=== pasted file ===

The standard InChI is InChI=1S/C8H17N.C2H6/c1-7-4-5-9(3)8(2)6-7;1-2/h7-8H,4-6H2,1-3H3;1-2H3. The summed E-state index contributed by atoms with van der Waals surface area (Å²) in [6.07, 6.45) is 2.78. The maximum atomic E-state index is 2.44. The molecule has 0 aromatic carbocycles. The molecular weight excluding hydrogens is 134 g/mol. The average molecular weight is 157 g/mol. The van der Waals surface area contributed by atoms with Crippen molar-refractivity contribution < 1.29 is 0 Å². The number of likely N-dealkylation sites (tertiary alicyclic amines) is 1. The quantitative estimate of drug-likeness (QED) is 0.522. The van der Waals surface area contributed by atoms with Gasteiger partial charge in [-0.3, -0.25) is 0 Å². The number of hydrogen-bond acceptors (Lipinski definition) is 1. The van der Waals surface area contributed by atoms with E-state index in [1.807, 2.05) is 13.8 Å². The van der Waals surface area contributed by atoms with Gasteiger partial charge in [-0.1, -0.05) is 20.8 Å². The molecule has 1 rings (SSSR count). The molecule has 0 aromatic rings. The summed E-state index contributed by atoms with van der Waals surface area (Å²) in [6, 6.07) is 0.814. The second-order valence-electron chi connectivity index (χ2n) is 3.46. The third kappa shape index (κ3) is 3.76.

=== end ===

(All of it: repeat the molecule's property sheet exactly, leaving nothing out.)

The standard InChI is InChI=1S/C8H17N.C2H6/c1-7-4-5-9(3)8(2)6-7;1-2/h7-8H,4-6H2,1-3H3;1-2H3. The summed E-state index contributed by atoms with van der Waals surface area (Å²) in [6.07, 6.45) is 2.78. The maximum atomic E-state index is 2.44. The molecule has 0 aromatic carbocycles. The molecular weight excluding hydrogens is 134 g/mol. The average molecular weight is 157 g/mol. The van der Waals surface area contributed by atoms with Crippen molar-refractivity contribution < 1.29 is 0 Å². The number of likely N-dealkylation sites (tertiary alicyclic amines) is 1. The quantitative estimate of drug-likeness (QED) is 0.522. The van der Waals surface area contributed by atoms with Gasteiger partial charge in [-0.3, -0.25) is 0 Å². The number of hydrogen-bond acceptors (Lipinski definition) is 1. The van der Waals surface area contributed by atoms with E-state index in [1.807, 2.05) is 13.8 Å². The van der Waals surface area contributed by atoms with Gasteiger partial charge in [-0.1, -0.05) is 20.8 Å². The molecule has 1 rings (SSSR count). The molecule has 0 aromatic rings. The summed E-state index contributed by atoms with van der Waals surface area (Å²) in [6, 6.07) is 0.814. The second-order valence-electron chi connectivity index (χ2n) is 3.46. The third kappa shape index (κ3) is 3.76.